What Businesses Need to Know About the Google+ Shut Down

Rest in peace Google+. As of April 2019, Google+ will cease to exist as a social network. 
 
Many have long heralded the eventual demise of what’s widely considered the Internet giant’s biggest failure, but two major security breaches in late 2018 swiftly put the final two nails in the coffin of the limping social network. So now what? What do you do to protect your business from further potential security issues and how do you make up for the loss of a social marketing platform?
 

Shoring the Google Gates

With a massive security breach coming to light in October 2018 quickly followed by another in December, security concerns surrounding Google+ are certainly top of mind with many and rightly so. If you haven’t done so already, now is the time to do a thorough check of your security and privacy settings in ALL of your Google apps. A good place to start is the Google Security Checkup Tool, but if you’re a G Suite administrator, you might want to check out this article that dives a little deeper into organization-wide security and third party apps, especially if your company plans to continue to subscribe.
 

Assess, Shift and Move On

If you haven’t already started shifting your marketing efforts away from Google+, you should take action now. Honestly, any resources you’re throwing that direction are likely being wasted. Even Google would agree:
 
Embarrassingly, Google admits that “This review crystallized what we’ve known for a while: that while our engineering teams have put a lot of effort and dedication into building Google+ over the years, it has not achieved broad consumer or developer adoption, and has seen limited user interaction with apps. The consumer version of Google+ currently has low usage and engagement: 90 percent of Google+ user sessions are less than five seconds.”TechCrunch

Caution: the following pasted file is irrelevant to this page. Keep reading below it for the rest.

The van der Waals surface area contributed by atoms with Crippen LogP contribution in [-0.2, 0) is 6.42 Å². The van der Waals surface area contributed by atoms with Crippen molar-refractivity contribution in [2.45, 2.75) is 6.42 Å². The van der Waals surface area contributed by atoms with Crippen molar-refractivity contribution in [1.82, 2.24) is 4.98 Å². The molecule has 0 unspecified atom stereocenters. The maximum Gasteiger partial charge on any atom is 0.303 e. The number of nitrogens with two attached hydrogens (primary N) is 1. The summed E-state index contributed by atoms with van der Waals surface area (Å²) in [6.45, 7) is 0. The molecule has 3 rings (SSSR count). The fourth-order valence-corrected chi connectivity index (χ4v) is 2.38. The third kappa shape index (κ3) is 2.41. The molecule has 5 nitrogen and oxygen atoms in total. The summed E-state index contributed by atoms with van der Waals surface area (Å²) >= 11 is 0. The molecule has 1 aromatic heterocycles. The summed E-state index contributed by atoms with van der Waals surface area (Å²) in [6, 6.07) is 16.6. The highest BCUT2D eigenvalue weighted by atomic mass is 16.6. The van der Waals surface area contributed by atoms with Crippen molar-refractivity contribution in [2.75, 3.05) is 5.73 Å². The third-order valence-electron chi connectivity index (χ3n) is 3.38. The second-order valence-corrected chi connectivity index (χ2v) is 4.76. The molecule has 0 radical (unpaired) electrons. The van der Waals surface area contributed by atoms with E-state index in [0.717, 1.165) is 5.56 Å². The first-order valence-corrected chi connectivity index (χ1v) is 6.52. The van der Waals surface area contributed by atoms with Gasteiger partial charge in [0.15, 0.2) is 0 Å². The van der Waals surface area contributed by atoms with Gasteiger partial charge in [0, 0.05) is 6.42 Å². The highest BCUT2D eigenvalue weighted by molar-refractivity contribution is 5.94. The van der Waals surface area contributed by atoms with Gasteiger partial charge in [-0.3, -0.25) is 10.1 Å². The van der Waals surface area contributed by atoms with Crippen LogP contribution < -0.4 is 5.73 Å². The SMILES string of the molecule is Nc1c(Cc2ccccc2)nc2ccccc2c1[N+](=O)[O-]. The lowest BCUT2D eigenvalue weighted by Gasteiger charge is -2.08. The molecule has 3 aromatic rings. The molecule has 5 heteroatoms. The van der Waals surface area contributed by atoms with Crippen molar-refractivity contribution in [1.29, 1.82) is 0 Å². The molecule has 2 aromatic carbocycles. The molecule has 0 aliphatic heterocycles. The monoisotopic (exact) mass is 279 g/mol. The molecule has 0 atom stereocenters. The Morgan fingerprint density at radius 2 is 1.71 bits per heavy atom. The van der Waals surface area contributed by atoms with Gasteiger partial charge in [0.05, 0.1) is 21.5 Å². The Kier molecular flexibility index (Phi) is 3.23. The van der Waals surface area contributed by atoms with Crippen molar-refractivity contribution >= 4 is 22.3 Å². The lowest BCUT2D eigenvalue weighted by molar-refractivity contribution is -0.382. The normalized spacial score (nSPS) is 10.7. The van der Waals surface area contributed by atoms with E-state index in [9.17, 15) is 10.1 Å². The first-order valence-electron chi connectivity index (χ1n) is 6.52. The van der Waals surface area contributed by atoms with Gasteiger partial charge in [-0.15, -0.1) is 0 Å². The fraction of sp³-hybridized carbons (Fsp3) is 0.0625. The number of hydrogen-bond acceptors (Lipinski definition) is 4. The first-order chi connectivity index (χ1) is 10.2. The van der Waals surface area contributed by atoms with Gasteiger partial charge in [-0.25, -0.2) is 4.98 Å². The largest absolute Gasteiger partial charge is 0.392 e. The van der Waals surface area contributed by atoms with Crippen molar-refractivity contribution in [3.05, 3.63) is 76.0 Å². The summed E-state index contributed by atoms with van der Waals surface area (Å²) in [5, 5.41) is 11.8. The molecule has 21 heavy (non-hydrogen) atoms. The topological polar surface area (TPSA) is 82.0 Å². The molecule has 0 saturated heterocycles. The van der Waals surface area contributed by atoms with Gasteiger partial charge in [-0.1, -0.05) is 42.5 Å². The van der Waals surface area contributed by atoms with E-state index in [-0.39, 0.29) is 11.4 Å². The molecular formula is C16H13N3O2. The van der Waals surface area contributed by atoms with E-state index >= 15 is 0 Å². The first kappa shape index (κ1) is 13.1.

You’ll want to start shifting your activities and resources to other social platforms and encourage any active members of your Google+ communities to join you on those. If there’s content you’d like to save from your account, Google will be providing instructions on how to download and preserve this data.  Lastly, be sure to conduct a complete audit of all your marketing assets for references and links to your Google+ account and remove them promptly. You certainly don’t want to send anyone to a dead end.
 
So it’s the end of the road for Google+, but that doesn’t mean it has to negatively affect you and your business. At 108 Degrees, we were early advocates of the platform, and many of our clients found great benefits from network participation during its lifetime. Social media (and Google itself) has come a long way since Google+ launched, and with some careful planning and research, you should be able to easily shift your marketing efforts into other channels and any functionality that may be lost with the demise of Google+. If you find yourself with questions or in need of some advice during your transition from Google+, please don’t hesitate to contact us.